Novel Fridays: The Contest Approach

150102 Novel Fridays Banner

Greetings, novelists! I hope you’ve had a productive week. Today we’re going to talk about one of novel writing’s more practical considerations, namely: I’ve written this thing, rewritten it, revised it…now what do I with it?

It might be that you’ve decided to self-publish, submit to agents, or–for select presses–send your unsolicited manuscript during an open reading period. However, some of you might be considering an alternative method, AKA, contests.

(Please don’t worry if you’re not at the stage to start thinking about such complicated questions. And if you think reading this post will trip you up, feel free to bookmark and return to it when submitting your novel feels like something you might actually do. But if you’re the type who prefers to think a bit into the future, read on!)

Contests in any genre can be a bit tricky to navigate, but especially so with novels. For one thing, there are definitely fewer of them and for an extremely practical reason: how many presses have the time? For that reason, the few novel contests you will find often ask for a sample and an synopsis instead of the whole book, much the way agents do.

But the big question is, of course, are novel contests worth it? Answer: it depends.

150116 Novel Fridays Blog Image The Contest Approach

The Pros

One of the most exciting aspects of contests is: you know your novel will be read. Unless you’re dealing with some shady operation–more on those soon–your entry fee guarantees you consideration. Happily, you will also know when to expect a response. Many contests only ballpark response times, as they are also at the mercy of their judges, some of whom read faster than others. But several also provide specific weeks or dates when they will make announcements. Furthermore, many contests run by presses include publication deals and/or an opportunity to interact with industry professionals. Some even extend the latter opportunities to shortlisted authors, i.e., even if you don’t win, you may benefit. Depending on the notoriety of the competition, by the way, winning or being a finalist may get your manuscript a closer look when you send it out.

The Cons

The first disadvantage of any competition is that most of them require entry fees–and the ones for novel contests tend to be hefty, as in the $25-$50 range, and the prizes are often the same as those typically seen for single short story or poetry contests. And indeed, many writers and editors still debate the efficacy of the contest system. I’ve heard it suggested more than once that the money writers pay towards contest fees is better spent on buying books and literary magazine subscriptions. There may be some truth to that, especially if we consider that novel contest fees don’t generally cover a year-long subscription as poetry or fiction entry fees so often do. There is also the issue of finding a reputable contest. Most are aboveboard, but scams do abound online so it’s always worth investing before you send your work. Whenever possible, you want to look for members of the Council of Literary Magazines and Presses, as they are required to follow the CLMP code of ethics regarding contests.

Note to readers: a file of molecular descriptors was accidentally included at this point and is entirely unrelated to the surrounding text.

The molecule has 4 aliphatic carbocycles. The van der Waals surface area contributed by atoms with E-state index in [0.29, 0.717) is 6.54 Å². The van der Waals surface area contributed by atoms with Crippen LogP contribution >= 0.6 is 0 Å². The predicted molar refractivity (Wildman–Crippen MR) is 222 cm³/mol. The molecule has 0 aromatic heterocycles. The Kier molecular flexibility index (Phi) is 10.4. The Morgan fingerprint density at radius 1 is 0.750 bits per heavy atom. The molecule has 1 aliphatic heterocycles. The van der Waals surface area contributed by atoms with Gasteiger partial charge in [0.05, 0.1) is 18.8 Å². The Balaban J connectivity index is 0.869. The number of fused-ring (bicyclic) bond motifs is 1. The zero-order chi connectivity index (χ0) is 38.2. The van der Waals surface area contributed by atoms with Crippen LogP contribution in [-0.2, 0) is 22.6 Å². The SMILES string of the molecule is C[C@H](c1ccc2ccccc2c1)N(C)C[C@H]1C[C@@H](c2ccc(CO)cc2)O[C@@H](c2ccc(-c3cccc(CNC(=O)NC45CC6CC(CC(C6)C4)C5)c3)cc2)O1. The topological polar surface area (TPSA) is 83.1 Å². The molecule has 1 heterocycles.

Some Advice

First and foremost, do your research before submitting to any contest. The search “[contest name] + scam?” is never a bad idea. Make sure you read the terms and conditions carefully before submitting your novel, even to a ethical contest. Know what you’d be exchanging for your work and what the press would be permitted to do in the happy event that you win. Secondly, make sure it’s the right contest for you. Eyeball previous winners, read samples from them or even the whole book if you can. Most importantly, make sure your novel is ready. Have people read and talk to you about it. Don’t just ask for proofreading, but also substantive criticism. Revise. Don’t spend contest money on a first draft. There’s no point in rushing this process–be patient.

A Few Options

If you do decide the contest route is the one for you, here are some places to start:

Good luck!

Have you submitted a novel to a contest? What was your experience? Tell us in the comments!

About the Author: Julia Patt

JuliaBiopicJulia Patt, Contributing Editor, from Chestertown, MD, is a graduate of Sweet Briar College and the MFA program at the University of North Carolina Greensboro, where she was a fiction editor for The Greensboro Review. Her young adult novels—i was a fourth grade zombie slayer and Through Waterless Places—were both shortlisted for Mslexia’s 2012 Children’s Novel Competition, and her short fiction has appeared in publications such as Surreal South ’11Stymie, and PANK.

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  1. Novel Fridays: Points of View | Tate Street High Society

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